Korea’s financial watchdog said Thursday it may require local banks to lower their loan-to-deposit ratio to the 90 percent range in a bid to stem excessive growth of household debt.
Lowering the loan-to-deposit ratio, a gauge of a bank’s solvency, was one of a set of measures to curb snowballing household debt unveiled on Wednesday. Household debt, which surpassed 800 trillion won ($747.3 billion) as of the end of March, is feared to put a drag on the economy by putting restraints on consumer spending.
“The government is mulling lowering the ratio step by step,” said a senior official at the Financial Services Commission.
The loan-to-deposit ratio measures the percentage of a bank’s loans against the amount of its deposits. A higher reading means that a bank extends more loans than it could raise funds.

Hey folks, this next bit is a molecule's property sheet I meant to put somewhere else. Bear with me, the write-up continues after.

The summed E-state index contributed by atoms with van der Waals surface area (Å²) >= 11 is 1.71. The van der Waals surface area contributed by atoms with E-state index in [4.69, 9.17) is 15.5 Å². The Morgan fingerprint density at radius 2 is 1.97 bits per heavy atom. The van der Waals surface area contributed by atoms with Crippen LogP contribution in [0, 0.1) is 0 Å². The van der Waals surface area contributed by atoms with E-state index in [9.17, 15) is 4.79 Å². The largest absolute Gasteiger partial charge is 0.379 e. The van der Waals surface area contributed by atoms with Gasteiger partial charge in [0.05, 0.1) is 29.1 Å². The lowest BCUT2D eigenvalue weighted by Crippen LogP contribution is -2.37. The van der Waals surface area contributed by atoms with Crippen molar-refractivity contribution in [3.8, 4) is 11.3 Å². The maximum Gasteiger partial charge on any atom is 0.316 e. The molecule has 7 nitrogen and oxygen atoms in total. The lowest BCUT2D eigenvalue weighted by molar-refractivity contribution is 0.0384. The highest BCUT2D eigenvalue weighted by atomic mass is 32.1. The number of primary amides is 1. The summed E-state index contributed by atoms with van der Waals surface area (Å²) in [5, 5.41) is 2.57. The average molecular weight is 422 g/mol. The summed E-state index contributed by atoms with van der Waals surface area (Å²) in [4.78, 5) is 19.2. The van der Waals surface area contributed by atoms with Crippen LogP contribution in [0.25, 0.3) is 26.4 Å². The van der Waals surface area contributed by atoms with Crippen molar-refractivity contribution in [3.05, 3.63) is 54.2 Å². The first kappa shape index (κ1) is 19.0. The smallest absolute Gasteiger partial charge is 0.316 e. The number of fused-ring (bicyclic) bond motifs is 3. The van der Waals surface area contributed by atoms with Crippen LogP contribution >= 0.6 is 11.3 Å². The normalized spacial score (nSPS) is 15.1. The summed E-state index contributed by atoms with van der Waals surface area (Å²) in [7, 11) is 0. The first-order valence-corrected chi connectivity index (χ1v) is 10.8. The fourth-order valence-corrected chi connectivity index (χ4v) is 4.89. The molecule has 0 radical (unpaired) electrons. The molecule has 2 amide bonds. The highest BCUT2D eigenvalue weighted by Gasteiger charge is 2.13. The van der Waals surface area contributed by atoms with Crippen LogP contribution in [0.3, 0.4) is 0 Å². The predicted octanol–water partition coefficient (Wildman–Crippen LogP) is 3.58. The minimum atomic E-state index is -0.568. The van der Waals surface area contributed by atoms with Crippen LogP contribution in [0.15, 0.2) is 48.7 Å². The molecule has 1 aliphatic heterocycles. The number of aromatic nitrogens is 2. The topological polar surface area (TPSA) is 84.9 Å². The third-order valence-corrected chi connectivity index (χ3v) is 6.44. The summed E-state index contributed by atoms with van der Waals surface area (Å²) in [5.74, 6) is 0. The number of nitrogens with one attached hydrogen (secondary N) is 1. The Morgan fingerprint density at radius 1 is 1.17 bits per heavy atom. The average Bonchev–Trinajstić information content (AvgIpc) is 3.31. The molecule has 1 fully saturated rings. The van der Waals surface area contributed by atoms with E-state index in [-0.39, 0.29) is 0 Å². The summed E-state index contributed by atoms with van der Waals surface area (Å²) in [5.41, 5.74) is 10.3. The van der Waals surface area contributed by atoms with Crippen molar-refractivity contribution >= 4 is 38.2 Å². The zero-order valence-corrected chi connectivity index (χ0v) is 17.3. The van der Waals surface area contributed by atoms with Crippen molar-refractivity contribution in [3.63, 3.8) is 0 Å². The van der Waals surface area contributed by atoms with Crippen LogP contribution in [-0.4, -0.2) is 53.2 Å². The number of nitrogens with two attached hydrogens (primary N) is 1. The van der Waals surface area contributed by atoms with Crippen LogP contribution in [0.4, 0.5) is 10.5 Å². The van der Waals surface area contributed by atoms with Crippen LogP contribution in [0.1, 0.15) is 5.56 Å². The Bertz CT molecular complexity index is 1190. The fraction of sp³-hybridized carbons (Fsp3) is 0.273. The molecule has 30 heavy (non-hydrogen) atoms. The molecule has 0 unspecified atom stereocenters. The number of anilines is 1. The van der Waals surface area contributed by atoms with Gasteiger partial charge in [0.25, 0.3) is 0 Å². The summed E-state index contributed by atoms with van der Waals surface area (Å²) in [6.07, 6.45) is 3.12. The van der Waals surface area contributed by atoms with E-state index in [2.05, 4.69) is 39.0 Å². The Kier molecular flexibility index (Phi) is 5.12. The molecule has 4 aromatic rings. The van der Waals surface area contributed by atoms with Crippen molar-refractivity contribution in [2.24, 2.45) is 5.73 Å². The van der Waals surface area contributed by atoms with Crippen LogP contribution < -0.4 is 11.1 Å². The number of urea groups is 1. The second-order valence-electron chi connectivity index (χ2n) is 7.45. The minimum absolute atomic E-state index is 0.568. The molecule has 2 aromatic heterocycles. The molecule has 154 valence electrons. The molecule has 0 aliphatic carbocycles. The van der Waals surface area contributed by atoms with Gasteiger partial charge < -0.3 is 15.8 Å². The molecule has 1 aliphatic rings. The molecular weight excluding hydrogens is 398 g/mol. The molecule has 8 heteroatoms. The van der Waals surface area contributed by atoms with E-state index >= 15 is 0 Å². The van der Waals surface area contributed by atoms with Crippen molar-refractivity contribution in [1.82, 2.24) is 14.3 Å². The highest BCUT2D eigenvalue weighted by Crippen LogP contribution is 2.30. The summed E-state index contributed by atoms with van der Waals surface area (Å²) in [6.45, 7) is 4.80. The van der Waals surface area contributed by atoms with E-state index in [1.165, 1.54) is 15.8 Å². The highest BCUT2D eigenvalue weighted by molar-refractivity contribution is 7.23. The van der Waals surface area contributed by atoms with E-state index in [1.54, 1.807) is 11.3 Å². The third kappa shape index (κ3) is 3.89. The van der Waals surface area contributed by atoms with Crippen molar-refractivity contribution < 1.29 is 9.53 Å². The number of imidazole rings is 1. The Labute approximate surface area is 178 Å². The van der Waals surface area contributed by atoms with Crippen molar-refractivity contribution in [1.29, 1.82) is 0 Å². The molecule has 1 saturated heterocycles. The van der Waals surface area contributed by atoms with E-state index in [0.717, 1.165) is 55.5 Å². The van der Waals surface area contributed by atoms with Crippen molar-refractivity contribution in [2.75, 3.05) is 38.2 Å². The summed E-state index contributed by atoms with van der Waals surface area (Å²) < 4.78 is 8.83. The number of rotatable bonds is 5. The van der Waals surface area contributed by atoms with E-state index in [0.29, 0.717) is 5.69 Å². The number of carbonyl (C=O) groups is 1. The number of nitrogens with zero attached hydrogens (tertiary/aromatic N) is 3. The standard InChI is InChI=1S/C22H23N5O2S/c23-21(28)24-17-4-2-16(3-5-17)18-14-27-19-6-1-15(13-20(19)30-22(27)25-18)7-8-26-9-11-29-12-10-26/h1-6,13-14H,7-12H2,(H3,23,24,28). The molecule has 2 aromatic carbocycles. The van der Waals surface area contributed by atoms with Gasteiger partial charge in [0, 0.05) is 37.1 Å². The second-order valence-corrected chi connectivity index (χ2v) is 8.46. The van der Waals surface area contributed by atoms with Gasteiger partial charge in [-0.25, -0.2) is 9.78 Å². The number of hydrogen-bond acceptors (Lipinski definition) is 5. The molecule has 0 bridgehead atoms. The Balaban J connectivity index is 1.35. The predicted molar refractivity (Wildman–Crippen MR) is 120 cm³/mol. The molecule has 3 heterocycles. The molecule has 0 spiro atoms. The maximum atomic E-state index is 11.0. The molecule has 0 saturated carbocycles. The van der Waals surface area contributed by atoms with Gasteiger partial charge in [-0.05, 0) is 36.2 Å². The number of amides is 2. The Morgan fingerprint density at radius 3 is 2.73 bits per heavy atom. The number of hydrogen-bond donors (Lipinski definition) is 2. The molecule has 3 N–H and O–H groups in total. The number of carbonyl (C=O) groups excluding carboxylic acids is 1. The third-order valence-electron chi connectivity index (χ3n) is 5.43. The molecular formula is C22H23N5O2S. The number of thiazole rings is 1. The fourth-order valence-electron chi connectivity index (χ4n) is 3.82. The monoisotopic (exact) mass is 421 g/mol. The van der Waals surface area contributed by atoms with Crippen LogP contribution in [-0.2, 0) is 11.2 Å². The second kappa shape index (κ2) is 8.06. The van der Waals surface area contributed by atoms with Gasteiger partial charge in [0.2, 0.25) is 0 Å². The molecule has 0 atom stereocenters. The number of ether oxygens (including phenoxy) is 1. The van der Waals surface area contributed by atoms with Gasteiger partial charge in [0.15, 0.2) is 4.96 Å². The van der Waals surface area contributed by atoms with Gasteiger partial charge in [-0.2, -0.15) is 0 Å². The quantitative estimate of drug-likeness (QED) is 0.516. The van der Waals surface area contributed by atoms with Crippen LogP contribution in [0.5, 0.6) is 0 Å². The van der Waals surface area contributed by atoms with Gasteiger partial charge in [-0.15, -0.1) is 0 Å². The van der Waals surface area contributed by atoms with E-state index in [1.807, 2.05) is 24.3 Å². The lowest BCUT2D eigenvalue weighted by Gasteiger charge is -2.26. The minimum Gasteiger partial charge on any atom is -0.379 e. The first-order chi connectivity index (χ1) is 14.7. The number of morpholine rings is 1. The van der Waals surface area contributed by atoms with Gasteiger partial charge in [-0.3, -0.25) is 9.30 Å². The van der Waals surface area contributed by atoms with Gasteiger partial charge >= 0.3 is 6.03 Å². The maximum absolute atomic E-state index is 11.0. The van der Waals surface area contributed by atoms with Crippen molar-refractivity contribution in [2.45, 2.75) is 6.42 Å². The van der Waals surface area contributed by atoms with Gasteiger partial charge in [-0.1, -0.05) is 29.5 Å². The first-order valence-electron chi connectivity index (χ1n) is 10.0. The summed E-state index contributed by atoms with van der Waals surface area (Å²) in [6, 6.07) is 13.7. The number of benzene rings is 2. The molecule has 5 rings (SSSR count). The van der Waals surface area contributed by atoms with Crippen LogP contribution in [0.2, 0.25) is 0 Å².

Local banks are initially required to lower their loan-to-deposit ratios below the benchmark 100 percent by the end of 2013, but under the measures, the timing of meeting the requirement will be advanced to June 2012.
As of the end of March, 13 local banks’ loan-to-deposit ratios stood at 97.1 percent on average with numbers for some banks hovering above 100 percent.
“The government would review whether to further lowering the ratios after watching the growth pace of household debt,” he said, adding that if the ratio is cut by 10 percentage points, banks’ overall loans shrink by 100 trillion won.
The move comes as households’ capacity to service debt is deteriorating. South Korean households’ capacity to service debt worsened in the first quarter as debt increased faster than income, and rising interest rates are feared to further hurt households’ ability to repay debts.